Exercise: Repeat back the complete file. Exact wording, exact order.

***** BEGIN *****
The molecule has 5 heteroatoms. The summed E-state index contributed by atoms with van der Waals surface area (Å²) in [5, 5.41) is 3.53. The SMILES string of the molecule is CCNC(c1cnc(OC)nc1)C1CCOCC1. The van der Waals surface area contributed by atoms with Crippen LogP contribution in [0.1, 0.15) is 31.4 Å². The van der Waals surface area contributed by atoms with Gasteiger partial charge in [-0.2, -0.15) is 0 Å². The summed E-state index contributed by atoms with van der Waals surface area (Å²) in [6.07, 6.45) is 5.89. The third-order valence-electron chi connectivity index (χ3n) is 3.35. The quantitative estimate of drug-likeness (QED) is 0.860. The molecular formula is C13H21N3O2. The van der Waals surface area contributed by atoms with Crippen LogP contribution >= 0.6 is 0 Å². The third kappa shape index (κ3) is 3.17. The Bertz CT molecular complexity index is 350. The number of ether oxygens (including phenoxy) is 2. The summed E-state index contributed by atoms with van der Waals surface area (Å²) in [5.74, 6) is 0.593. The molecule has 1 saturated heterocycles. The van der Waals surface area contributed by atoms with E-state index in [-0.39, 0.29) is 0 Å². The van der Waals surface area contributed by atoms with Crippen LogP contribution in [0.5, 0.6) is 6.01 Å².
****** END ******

The molecule has 5 heteroatoms. The summed E-state index contributed by atoms with van der Waals surface area (Å²) in [5, 5.41) is 3.53. The SMILES string of the molecule is CCNC(c1cnc(OC)nc1)C1CCOCC1. The van der Waals surface area contributed by atoms with Crippen LogP contribution in [0.1, 0.15) is 31.4 Å². The van der Waals surface area contributed by atoms with Gasteiger partial charge in [-0.2, -0.15) is 0 Å². The summed E-state index contributed by atoms with van der Waals surface area (Å²) in [6.07, 6.45) is 5.89. The third-order valence-electron chi connectivity index (χ3n) is 3.35. The quantitative estimate of drug-likeness (QED) is 0.860. The molecular formula is C13H21N3O2. The van der Waals surface area contributed by atoms with Crippen LogP contribution >= 0.6 is 0 Å². The third kappa shape index (κ3) is 3.17. The Bertz CT molecular complexity index is 350. The number of ether oxygens (including phenoxy) is 2. The summed E-state index contributed by atoms with van der Waals surface area (Å²) in [5.74, 6) is 0.593. The molecule has 1 saturated heterocycles. The van der Waals surface area contributed by atoms with E-state index in [-0.39, 0.29) is 0 Å². The van der Waals surface area contributed by atoms with Crippen LogP contribution in [0.5, 0.6) is 6.01 Å².